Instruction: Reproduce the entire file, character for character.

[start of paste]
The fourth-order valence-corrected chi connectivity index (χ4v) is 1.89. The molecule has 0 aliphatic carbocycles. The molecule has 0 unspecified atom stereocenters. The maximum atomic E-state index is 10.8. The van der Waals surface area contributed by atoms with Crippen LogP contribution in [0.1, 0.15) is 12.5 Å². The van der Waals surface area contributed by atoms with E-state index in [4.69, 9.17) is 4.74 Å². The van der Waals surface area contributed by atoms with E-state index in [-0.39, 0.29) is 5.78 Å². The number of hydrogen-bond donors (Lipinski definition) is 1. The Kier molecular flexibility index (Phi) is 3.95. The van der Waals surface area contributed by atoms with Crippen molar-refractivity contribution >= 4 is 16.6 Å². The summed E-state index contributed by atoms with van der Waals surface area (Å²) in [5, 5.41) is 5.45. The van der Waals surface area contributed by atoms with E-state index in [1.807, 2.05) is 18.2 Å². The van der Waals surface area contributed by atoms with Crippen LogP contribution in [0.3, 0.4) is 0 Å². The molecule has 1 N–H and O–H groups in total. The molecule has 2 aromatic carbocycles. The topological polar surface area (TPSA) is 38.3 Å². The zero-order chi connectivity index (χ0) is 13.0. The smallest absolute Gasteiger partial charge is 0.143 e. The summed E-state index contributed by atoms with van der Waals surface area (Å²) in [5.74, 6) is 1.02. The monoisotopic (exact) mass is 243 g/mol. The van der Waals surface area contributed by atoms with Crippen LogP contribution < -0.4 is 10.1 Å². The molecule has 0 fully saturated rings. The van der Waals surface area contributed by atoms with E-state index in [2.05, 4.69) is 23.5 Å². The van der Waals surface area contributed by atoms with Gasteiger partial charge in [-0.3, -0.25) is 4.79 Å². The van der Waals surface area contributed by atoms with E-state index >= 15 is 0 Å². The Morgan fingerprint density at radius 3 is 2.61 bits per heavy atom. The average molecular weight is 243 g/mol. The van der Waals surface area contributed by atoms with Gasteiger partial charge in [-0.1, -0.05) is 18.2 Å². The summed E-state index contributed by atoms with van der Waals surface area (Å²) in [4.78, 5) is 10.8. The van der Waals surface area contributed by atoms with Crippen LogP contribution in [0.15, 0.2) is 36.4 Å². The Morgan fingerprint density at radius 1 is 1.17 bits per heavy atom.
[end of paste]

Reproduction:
The fourth-order valence-corrected chi connectivity index (χ4v) is 1.89. The molecule has 0 aliphatic carbocycles. The molecule has 0 unspecified atom stereocenters. The maximum atomic E-state index is 10.8. The van der Waals surface area contributed by atoms with Crippen LogP contribution in [0.1, 0.15) is 12.5 Å². The van der Waals surface area contributed by atoms with E-state index in [4.69, 9.17) is 4.74 Å². The van der Waals surface area contributed by atoms with E-state index in [-0.39, 0.29) is 5.78 Å². The number of hydrogen-bond donors (Lipinski definition) is 1. The Kier molecular flexibility index (Phi) is 3.95. The van der Waals surface area contributed by atoms with Crippen molar-refractivity contribution >= 4 is 16.6 Å². The summed E-state index contributed by atoms with van der Waals surface area (Å²) in [5, 5.41) is 5.45. The van der Waals surface area contributed by atoms with E-state index in [1.807, 2.05) is 18.2 Å². The van der Waals surface area contributed by atoms with Crippen LogP contribution in [0.3, 0.4) is 0 Å². The molecule has 1 N–H and O–H groups in total. The molecule has 2 aromatic carbocycles. The topological polar surface area (TPSA) is 38.3 Å². The zero-order chi connectivity index (χ0) is 13.0. The smallest absolute Gasteiger partial charge is 0.143 e. The summed E-state index contributed by atoms with van der Waals surface area (Å²) in [5.74, 6) is 1.02. The monoisotopic (exact) mass is 243 g/mol. The van der Waals surface area contributed by atoms with Crippen LogP contribution < -0.4 is 10.1 Å². The molecule has 0 fully saturated rings. The van der Waals surface area contributed by atoms with E-state index in [2.05, 4.69) is 23.5 Å². The van der Waals surface area contributed by atoms with Gasteiger partial charge in [-0.3, -0.25) is 4.79 Å². The van der Waals surface area contributed by atoms with E-state index >= 15 is 0 Å². The Morgan fingerprint density at radius 3 is 2.61 bits per heavy atom. The average molecular weight is 243 g/mol. The van der Waals surface area contributed by atoms with Gasteiger partial charge in [-0.1, -0.05) is 18.2 Å². The summed E-state index contributed by atoms with van der Waals surface area (Å²) in [4.78, 5) is 10.8. The van der Waals surface area contributed by atoms with Crippen LogP contribution in [0.15, 0.2) is 36.4 Å². The Morgan fingerprint density at radius 1 is 1.17 bits per heavy atom.